Have you turned down any brand/category?
Yes, I have. I don’t associate with alcohol brands. It’s not because I’m a teetotaller but because I think content is really important. Whenever ads come to me, they need to be out of the box and I haven’t seen that with alcohol brands’ advertising.
I won’t advertise cigarettes too.
In the recent past, I was approached by a brand of sanitary napkins and I turned that down as well. I genuinely believe that it’s time we address the ecological impact that it creates and today there are other options available like menstrual cups which are much better. I want to be able to promote these kinds of products in the future.
I believe in walking the talk. If I’m not going to use the product, I won’t endorse it.
There's a thought that consumers don't care about a brand's social media pages unless it's about raising a complaint. You have more than 1.2 million followers on Instagram and 3.2 million on Twitter. While your brand has less than 7,000 followers on Instagram. What can brand pages do to create more of a following?
Even with my social media accounts, it’s organic growth. There are no inflated numbers of followers. It’s never about having a following of 10 or 15 million if the followers don’t exist. Regardless of the number of followers, the engagement with a post tells the true story.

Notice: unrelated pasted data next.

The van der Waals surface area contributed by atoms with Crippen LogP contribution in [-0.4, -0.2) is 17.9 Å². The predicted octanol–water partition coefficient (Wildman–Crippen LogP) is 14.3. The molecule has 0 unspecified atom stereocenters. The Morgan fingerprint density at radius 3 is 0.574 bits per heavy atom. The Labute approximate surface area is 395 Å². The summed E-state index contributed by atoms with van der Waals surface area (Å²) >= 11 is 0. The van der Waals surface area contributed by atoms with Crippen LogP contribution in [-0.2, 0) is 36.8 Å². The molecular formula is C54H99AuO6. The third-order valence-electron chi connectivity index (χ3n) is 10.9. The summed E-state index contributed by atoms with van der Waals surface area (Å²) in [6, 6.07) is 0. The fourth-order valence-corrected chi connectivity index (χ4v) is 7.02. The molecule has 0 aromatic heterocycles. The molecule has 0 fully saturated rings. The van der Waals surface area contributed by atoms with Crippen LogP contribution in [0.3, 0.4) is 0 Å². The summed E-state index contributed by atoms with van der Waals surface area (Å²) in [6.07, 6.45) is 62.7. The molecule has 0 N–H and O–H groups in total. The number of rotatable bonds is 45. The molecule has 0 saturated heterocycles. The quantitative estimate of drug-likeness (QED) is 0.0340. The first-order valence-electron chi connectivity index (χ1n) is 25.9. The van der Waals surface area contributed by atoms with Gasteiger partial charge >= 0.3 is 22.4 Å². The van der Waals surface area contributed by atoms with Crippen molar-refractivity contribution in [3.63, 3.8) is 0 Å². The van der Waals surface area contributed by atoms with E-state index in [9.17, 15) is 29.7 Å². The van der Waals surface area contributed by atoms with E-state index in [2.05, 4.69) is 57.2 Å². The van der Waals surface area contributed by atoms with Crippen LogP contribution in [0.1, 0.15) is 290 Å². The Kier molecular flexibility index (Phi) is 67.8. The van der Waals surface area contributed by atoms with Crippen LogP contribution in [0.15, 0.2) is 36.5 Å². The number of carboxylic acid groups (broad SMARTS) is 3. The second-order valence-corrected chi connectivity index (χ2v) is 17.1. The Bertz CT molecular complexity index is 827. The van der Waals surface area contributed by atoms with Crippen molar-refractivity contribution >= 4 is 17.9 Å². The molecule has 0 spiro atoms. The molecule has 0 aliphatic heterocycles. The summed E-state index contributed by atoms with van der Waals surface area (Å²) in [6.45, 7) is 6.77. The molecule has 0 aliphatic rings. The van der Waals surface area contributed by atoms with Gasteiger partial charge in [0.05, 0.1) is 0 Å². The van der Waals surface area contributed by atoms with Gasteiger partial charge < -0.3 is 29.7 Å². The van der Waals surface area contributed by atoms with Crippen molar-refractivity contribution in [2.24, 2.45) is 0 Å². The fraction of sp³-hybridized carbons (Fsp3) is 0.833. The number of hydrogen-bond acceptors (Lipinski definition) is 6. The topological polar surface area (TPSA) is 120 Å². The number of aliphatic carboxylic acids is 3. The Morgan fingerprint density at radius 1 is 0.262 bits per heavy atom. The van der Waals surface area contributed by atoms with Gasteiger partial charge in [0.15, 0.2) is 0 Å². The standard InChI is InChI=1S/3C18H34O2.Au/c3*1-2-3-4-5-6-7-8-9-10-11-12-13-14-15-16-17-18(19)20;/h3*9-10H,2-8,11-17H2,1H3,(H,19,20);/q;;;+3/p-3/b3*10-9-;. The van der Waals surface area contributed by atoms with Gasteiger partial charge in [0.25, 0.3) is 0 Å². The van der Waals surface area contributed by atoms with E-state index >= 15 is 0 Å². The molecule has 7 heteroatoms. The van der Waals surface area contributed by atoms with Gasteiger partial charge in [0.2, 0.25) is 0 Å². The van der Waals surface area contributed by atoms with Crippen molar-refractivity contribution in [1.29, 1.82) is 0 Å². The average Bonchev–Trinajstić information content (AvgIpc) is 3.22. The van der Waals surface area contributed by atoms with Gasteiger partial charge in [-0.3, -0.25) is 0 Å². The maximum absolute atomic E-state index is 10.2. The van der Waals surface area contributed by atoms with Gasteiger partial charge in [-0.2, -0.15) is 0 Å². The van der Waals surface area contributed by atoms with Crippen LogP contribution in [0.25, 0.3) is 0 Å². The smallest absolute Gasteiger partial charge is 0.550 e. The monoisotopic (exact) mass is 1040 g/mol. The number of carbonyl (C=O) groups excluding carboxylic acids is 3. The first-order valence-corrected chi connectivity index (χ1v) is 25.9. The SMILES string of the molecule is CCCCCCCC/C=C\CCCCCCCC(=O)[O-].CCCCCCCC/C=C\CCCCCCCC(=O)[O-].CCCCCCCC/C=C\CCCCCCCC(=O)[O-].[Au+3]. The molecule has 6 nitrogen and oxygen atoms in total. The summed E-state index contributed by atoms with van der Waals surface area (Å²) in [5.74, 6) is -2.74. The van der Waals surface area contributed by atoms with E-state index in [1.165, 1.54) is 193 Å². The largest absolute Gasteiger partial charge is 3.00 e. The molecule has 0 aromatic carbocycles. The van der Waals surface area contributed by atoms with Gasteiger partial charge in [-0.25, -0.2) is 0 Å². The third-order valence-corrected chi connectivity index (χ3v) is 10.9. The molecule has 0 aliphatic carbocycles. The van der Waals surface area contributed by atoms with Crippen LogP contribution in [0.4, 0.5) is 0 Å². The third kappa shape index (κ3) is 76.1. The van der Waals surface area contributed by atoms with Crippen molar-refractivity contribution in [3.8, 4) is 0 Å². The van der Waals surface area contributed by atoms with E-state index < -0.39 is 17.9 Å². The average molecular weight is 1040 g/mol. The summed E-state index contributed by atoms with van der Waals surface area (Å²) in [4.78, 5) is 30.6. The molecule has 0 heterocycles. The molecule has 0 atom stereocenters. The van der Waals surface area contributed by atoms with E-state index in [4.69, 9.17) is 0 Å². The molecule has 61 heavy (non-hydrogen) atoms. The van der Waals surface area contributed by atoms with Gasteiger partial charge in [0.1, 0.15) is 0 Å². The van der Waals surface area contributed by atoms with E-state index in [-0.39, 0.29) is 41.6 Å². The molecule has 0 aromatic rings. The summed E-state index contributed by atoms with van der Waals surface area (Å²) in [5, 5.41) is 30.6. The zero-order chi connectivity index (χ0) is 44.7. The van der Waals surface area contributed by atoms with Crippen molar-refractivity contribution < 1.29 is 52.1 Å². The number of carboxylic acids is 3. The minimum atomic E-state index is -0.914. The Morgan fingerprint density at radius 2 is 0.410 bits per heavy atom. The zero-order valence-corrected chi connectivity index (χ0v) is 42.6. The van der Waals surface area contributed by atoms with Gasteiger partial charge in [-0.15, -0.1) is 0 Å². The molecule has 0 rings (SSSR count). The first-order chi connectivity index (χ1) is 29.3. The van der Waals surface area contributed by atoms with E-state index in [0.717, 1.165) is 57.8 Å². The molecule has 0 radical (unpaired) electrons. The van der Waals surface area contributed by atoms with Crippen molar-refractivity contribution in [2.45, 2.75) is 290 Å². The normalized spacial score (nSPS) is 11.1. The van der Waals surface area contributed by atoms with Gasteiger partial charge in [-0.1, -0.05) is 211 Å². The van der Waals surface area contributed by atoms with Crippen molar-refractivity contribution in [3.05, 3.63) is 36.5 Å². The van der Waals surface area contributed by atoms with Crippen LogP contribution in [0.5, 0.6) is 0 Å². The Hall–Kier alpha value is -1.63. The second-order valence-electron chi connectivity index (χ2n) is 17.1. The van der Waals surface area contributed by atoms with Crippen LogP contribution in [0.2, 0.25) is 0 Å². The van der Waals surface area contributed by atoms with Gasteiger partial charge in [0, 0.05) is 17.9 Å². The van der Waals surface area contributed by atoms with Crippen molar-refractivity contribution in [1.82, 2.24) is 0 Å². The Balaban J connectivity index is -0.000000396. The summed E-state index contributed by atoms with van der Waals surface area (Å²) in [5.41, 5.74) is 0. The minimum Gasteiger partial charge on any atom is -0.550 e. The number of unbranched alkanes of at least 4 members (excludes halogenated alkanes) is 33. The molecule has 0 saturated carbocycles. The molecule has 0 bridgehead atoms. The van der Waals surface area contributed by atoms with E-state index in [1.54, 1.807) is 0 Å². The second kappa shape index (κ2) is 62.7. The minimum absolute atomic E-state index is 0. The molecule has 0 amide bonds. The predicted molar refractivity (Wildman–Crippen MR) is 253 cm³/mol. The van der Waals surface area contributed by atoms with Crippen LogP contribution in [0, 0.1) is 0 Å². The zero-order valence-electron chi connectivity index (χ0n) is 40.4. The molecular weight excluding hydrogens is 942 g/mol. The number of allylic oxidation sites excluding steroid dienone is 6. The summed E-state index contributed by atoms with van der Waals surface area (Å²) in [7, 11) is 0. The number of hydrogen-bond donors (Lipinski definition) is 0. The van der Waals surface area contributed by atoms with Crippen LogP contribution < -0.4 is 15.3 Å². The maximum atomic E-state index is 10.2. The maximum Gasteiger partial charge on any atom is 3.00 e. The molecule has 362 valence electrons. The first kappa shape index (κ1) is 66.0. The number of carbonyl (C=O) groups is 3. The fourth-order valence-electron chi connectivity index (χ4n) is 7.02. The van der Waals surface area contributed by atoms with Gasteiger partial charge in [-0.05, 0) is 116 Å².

I have been on social media for several years while Arias’ social media page has been around only for two and a half years. The idea is to grow it organically. As a brand, we understand the importance of reaching a larger audience and boosting posts, but even that needs to be done organically. Anything posted on social media goes up only after I approve it. We are still learning and as the brand grows, we’ll have experts that come in to share their expertise.
Trolling is a much-talked-about topic on social media and celebrities usually face a lot of it. How do you handle it?
It’s part and parcel of being a celebrity. Trolling existed even before social media did, while my career has been around for 26 years. However, it’s more prevalent now, since people are hiding behind a mask on social media by using anonymous accounts.
I genuinely believe that handling it boils down to who you are as a person and more importantly the people who surround you. If you have the right people, who are not just 'yes men' feeding what you want to hear, then you’re confident about who and what you are and it’s easier to deal with the trolling.
I have never really dealt with meanness on social media. There are casual comments that are made about ageing and that’s part of life.
You have worked with several brands during your career, but would you have any dream brands to work with? Could you list three of them?
I would love to work with Mahindra & Mahindra because of what they are doing with their range of EVs. Then comes the Tata Group, with whom I would also want to be associated. I am proud of these brands as an Indian. I'm also very fascinated by the biotechnology space and would want to work with a brand in it. Along with digital currency, blockchain and the Metaverse, I think it’s going to be a big focus in the next couple of years.
If you had to describe brand Lara in a sentence, what would that be?